UBC Theses and Dissertations
Electrochemically assisted organosol method for nano-particle deposition on three-dimensional electrodes : application for ethanol oxidation Lycke, Derek Roger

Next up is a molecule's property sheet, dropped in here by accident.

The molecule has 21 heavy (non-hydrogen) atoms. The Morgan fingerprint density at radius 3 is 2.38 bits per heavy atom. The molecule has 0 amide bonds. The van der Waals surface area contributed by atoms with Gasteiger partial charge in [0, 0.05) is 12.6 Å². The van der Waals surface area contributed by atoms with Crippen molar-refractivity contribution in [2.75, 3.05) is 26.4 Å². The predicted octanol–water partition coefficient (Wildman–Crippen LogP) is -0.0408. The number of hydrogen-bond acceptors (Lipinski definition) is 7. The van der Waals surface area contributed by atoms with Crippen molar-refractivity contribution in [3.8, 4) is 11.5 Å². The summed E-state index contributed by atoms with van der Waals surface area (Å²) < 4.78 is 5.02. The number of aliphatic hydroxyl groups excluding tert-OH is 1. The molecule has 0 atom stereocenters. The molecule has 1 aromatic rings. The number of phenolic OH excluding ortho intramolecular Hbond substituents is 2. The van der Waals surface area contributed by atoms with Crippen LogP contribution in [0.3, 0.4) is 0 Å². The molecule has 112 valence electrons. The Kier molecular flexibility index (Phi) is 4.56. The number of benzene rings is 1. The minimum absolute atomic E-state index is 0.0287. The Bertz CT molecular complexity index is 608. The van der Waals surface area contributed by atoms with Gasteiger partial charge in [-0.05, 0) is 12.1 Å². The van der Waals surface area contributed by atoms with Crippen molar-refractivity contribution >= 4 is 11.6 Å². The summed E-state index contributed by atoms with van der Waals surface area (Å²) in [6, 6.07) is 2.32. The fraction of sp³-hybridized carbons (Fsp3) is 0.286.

The proton exchange membrane direct ethanol fuel cell (PEM DEFC) combines the beneficial properties of ethanol (i.e. low toxicity, high energy density and wide availability) with the theoretically high efficiency of electrochemical energy conversion but is challenged by poor anodic reaction kinetics, ethanol crossover, and CO₂ disengagement. A three-dimensional anode can mitigate these challenges by extending the reaction zone and more readily disengaging CO₂. In the present work, the Bönnemann colloidal metal deposition method is extended to three-dimensional substrates (e.g. graphite felt) by conducting colloidal formation and deposition cocurrently under the application o f an electric field (e.g. 1.25 mA cm⁻² and 2 V) with the threedimensional substrate serving as the cathode. The modified methods are primarily electrophoretic coupled with chemical reduction; however, faradaic effects (i.e. electrodeposition) are still apparent. Particle size, catalyst deposit composition, and loading are dependent on the reactant that is first allowed to electrophoretically adsorb to the substrate (i.e. reducing surfactant [N( C₈H₁₇)₄B(C₂H₅)₃H] or metal salt). Various Pt:Sn (an established ethanol electrocatalyst) ratios are studied. The 9:1 bulk atomic ratio produced the most active catalyst deposit measured by cyclic voltammetry, chronopotentiometry and chronoamperometry for both the surfactant and metal adsorption variants. Surfactant adsorption results in reduced particle size (3-10 versus 5-43 nm), loadings (0.44 versus 0.96 mg cm⁻²) and Pt:Sn catalyst ratios (3.1:1 versus 3.9:1). Active catalyst surface area, measured by copper underpotential deposition and stripping, is higher for the surfactant adsorption variant (98.0 versus 73.2 cm² [sub catalyst] cm⁻² [sub substrate]) whereas the surface Pt:Sn ratio is higher for the metal adsorption variant (7.7:1 versus 3.1:1). On an area basis, the metal adsorption variant outperforms the surfactant adsorption variant in half cell electrochemical testing. Fuel cell tests of the 3-dimensional anodes show promising levels of activity when 0.5 M H₂SO₄ is added to the ethanol feed for protonic conductivity. The metal adsorption variant produces higher power densities on an area basis (e.g. 7.0 versus 2.0 mW cm⁻² at 30 mA cm⁻²); however the surfactant adsorption variant performs better on a mass activity basis (e.g. 10.0 versus 8.7 mW mg⁻¹ at 30 mA mg⁻¹). This mass activity is comparable to literature data reported for the traditional, gas diffusion, Pt-Sn anode at substantially higher catalyst loads (i.e. 2.0 versus 0.44 mg cm⁻²). In addition to fuel cell use, nano-catalyst deposited on three dimensional electrodes can be used for other applications, such as electrosynthesis.
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